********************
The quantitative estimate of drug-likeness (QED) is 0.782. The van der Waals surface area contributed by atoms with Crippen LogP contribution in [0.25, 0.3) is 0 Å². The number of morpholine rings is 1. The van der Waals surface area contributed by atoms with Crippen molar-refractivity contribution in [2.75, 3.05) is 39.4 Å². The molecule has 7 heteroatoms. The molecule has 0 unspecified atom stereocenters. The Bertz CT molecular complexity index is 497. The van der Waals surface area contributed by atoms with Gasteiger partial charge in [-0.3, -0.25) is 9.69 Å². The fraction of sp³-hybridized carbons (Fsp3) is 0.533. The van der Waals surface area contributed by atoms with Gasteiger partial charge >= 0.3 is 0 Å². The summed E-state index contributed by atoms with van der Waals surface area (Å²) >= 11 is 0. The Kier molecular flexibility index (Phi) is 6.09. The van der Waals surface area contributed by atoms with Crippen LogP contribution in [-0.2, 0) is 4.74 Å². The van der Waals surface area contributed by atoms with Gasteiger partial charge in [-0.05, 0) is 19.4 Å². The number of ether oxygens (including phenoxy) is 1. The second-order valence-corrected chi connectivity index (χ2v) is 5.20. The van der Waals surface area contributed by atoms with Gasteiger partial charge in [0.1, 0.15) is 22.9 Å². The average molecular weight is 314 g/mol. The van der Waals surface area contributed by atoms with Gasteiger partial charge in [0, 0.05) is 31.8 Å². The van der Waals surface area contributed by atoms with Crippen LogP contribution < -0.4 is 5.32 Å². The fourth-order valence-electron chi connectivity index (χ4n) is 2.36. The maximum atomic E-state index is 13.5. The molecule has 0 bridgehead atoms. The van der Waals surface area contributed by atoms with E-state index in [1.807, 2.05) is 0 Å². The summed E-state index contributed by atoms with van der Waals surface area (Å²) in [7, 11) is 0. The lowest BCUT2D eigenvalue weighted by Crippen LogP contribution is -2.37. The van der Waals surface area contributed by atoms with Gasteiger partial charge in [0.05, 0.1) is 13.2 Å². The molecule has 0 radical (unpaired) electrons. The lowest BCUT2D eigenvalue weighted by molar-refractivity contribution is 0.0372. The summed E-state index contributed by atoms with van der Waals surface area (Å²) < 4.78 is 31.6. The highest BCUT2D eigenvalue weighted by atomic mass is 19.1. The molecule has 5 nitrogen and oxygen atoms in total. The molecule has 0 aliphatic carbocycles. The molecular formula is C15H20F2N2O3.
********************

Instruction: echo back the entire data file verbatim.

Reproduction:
The quantitative estimate of drug-likeness (QED) is 0.782. The van der Waals surface area contributed by atoms with Crippen LogP contribution in [0.25, 0.3) is 0 Å². The number of morpholine rings is 1. The van der Waals surface area contributed by atoms with Crippen molar-refractivity contribution in [2.75, 3.05) is 39.4 Å². The molecule has 7 heteroatoms. The molecule has 0 unspecified atom stereocenters. The Bertz CT molecular complexity index is 497. The van der Waals surface area contributed by atoms with Gasteiger partial charge in [-0.3, -0.25) is 9.69 Å². The fraction of sp³-hybridized carbons (Fsp3) is 0.533. The van der Waals surface area contributed by atoms with Gasteiger partial charge >= 0.3 is 0 Å². The summed E-state index contributed by atoms with van der Waals surface area (Å²) >= 11 is 0. The Kier molecular flexibility index (Phi) is 6.09. The van der Waals surface area contributed by atoms with Crippen LogP contribution in [-0.2, 0) is 4.74 Å². The van der Waals surface area contributed by atoms with Gasteiger partial charge in [-0.05, 0) is 19.4 Å². The number of ether oxygens (including phenoxy) is 1. The second-order valence-corrected chi connectivity index (χ2v) is 5.20. The van der Waals surface area contributed by atoms with Gasteiger partial charge in [0.1, 0.15) is 22.9 Å². The average molecular weight is 314 g/mol. The van der Waals surface area contributed by atoms with Gasteiger partial charge in [0, 0.05) is 31.8 Å². The van der Waals surface area contributed by atoms with Crippen LogP contribution < -0.4 is 5.32 Å². The fourth-order valence-electron chi connectivity index (χ4n) is 2.36. The maximum atomic E-state index is 13.5. The molecule has 0 bridgehead atoms. The van der Waals surface area contributed by atoms with E-state index in [1.807, 2.05) is 0 Å². The summed E-state index contributed by atoms with van der Waals surface area (Å²) in [7, 11) is 0. The lowest BCUT2D eigenvalue weighted by Crippen LogP contribution is -2.37. The van der Waals surface area contributed by atoms with Gasteiger partial charge in [0.05, 0.1) is 13.2 Å². The molecule has 0 radical (unpaired) electrons. The lowest BCUT2D eigenvalue weighted by molar-refractivity contribution is 0.0372. The summed E-state index contributed by atoms with van der Waals surface area (Å²) < 4.78 is 31.6. The highest BCUT2D eigenvalue weighted by atomic mass is 19.1. The molecule has 5 nitrogen and oxygen atoms in total. The molecule has 0 aliphatic carbocycles. The molecular formula is C15H20F2N2O3.